Empathy and stigma are, in a way, opposites. Where empathy is the capacity of an individual to understand the emotions and feelings of another, stigma is defined as “a sign of disgrace or discredit, which sets a person apart from others” (Byrne 2000, as cited in Ring & Lawn, 2019). Empathy training alone is not likely to change attitudes toward certain groups, such as individuals with borderline personality disorder (BPD) (Ring & Lawn, 2019). However, in cases such as patients with BPD, mental health professionals may have less empathy towards their clients due to negative preconceptions of BPD, such as viewing people with BPD as manipulative, or as individuals with “bad behaviour” rather than behaviour caused by an illness (Ring & Lawn, 2019). Additionally, there is poor health literacy regarding patients with BPD (Lohman et al., 2017, as cited in Ring & Lawn, 2019). This barrier leads to misconceptions by mental health professionals, such as patients being seen as manipulative or attention-seeking rather than “truly” mentally ill (Sulzer, 2015, as cited in Ring & Lawn, 2019). While this example deals primarily with the stigmatization caused by misconceptions about BPD, it is important to be aware of potential misconceptions and literary barriers regarding other illnesses, as well. 

Because of these negative issues, researchers have argued that mental health professionals are more likely to be less empathetic or withhold empathy when working with patients with disorders such as BPD (Fraser & Gallop, 1993, as cited in Ring & Lawn, 2019). Empathy is therefore encouraged as a process of overcoming frustration, anxiety, and stigmatization that may arise from working with patients with BPD or other disorders (Chugani, 2016, as cited in Ring & Lawn, 2019). Suggestions to increase empathy include providing consistent professional supervision and stressing the importance of self-reflection in increasing self-awareness of negative reactions to patients (Millar et al., 2012, as cited in Ring & Lawn, 2019). 

Empathy in Addiction and Substance Use Disorders 

While empathy is indeed important in understanding and helping people with various mental health disorders, it may also play a role in the influence of substance use trajectories and recovery (Massey, Newmark & Wakschlag, 2017). Researchers Massey, Newmark and Wakschlag have illustrated a hypothesized schematic of how varying degrees of empathic capacity might influence the progression of substance use either positively or negatively (Massey, Newmark & Wakschlag, 2017). This simplified illustration is included below. It outlines the hypothesis that empathy impairments (particularly affective empathy impairments) could reduce sensitivity to environmental triggers that discourage the escalation of substance use (Massey, Newmark & Wakschlag, 2017). As a result, affective empathy impairment could potentially enable a progression towards addiction, and high empathy could potentially prevent initial use or reduce the likelihood of use progressing into problematic use or addiction.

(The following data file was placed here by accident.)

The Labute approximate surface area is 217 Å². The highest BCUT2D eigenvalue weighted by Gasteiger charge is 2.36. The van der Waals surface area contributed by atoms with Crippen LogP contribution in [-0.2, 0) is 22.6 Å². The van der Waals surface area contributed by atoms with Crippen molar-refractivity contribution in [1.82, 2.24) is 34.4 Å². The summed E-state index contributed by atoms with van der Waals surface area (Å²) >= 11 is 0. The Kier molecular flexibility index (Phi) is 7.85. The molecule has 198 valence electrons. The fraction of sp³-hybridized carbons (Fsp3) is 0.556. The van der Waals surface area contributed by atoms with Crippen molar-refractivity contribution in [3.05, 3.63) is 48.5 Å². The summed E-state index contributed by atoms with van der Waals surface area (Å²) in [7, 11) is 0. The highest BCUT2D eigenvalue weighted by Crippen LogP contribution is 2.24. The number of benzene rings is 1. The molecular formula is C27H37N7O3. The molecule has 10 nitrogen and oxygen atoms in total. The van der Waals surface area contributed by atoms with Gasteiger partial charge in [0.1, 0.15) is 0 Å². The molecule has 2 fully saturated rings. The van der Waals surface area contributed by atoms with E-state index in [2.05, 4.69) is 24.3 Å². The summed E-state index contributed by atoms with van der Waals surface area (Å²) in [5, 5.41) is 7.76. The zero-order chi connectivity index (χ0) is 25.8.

Figure 1 taken from Explicating the role of empathic processes in substance use disorders: A conceptual framework and research agenda. Massey, Newmark & Wakschlag, 2017.


Empathy in Therapists and Practicing Self-Care  

Empathy is not only important in preventing and treating mental health and substance use disorders. In a 2013 Swedish study, researchers examined the “butterfly effect of caring,” which is essentially the practice of compassion towards oneself as a building block to compassionate care for others (Raab, 2014). Research suggests that therapists with low self-compassion and high self-criticism are more critical of their patients, resulting in poorer patient outcomes (Raab, 2014). Low empathy and compassion impact the client-clinician relationship, which consequently affects the therapist’s well-being (Raab, 2014). According to Todaro-Franceschi (2013), nurses who are “seemingly heartless” and exhausted will be dispassionate in caring and therefore will not feel good about themselves, leading to constant exhaustion and belief that their job is not being done well. Additionally, they will often feel disheartened, hopeless, joyless, and numb (Todaro-Franceschi, 2013, as cited in Raab, 2014).  

Research has discovered that mindfulness interventions hold beneficial potential in reducing burnout and stress and increasing empathy and self-compassion (Raab, 2014).

Observing Mental Health Week 

There are various ways you can recognize and promote Mental Health Week. To learn more, view the Mental Health Week 2022 Toolkit provided here:  

Resources Compiled:,Siegel.  



Corliss, J. (2021, February 22). Want to feel more connected? Practice empathy. Harvard Health Publishing. Retrieved April 29, 2022, from,Siegel  

Ferreira, V. B., & Ross, E. (2021). An Intersectional Approach to Understanding the Barriers of Accessing Mental Health Services in Canada. Western Undergraduate Psychology Journal , 9(1), 35–43.  

Goleman, D. (2008, March 1). Hot to Help. Greater Good Magazine. Retrieved April 29, 2022, from  

The Greater Good Science Center. (2022). Empathy definition: What is empathy. Greater Good Magazine. Retrieved April 29, 2022, from  

Judd, H., Meier, C. L., Yaugher, A. C., Campbell, E., & Atismé-Bevins, K. (2021). Correction to: Opioid use disorder stigma reduction through story telling narrative and sharing: A qualitative review and lessons learned. International Journal of Mental Health and Addiction. 

Massey, S. H., Newmark, R. L., & Wakschlag, L. S. (2017). Explicating the role of empathic processes in substance use disorders: A conceptual framework and research agenda. Drug and Alcohol Review, 37(3), 316–332.  

Public Health Agency of Canada. (2020, October 8). Data Blog: Mental Illness in Canada. Public Health Infobase | Public Health Agency of Canada. Retrieved April 29, 2022, from,illness%20during%20their%20lifetime%202  

Raab, K. (2014). Mindfulness, self-compassion, and empathy among health care professionals: A review of the literature. Journal of Health Care Chaplaincy, 20(3), 95–108.  

Ring, D., & Lawn, S. (2019). Stigma perpetuation at the interface of Mental Health Care: A Review to compare patient and clinician perspectives of stigma and borderline personality disorder. Journal of Mental Health, 1–21. 

Rüsch, N., Angermeyer, M. C., & Corrigan, P. W. (2005). Mental illness stigma: Concepts, consequences, and initiatives to reduce stigma. European Psychiatry, 20(8), 529–539.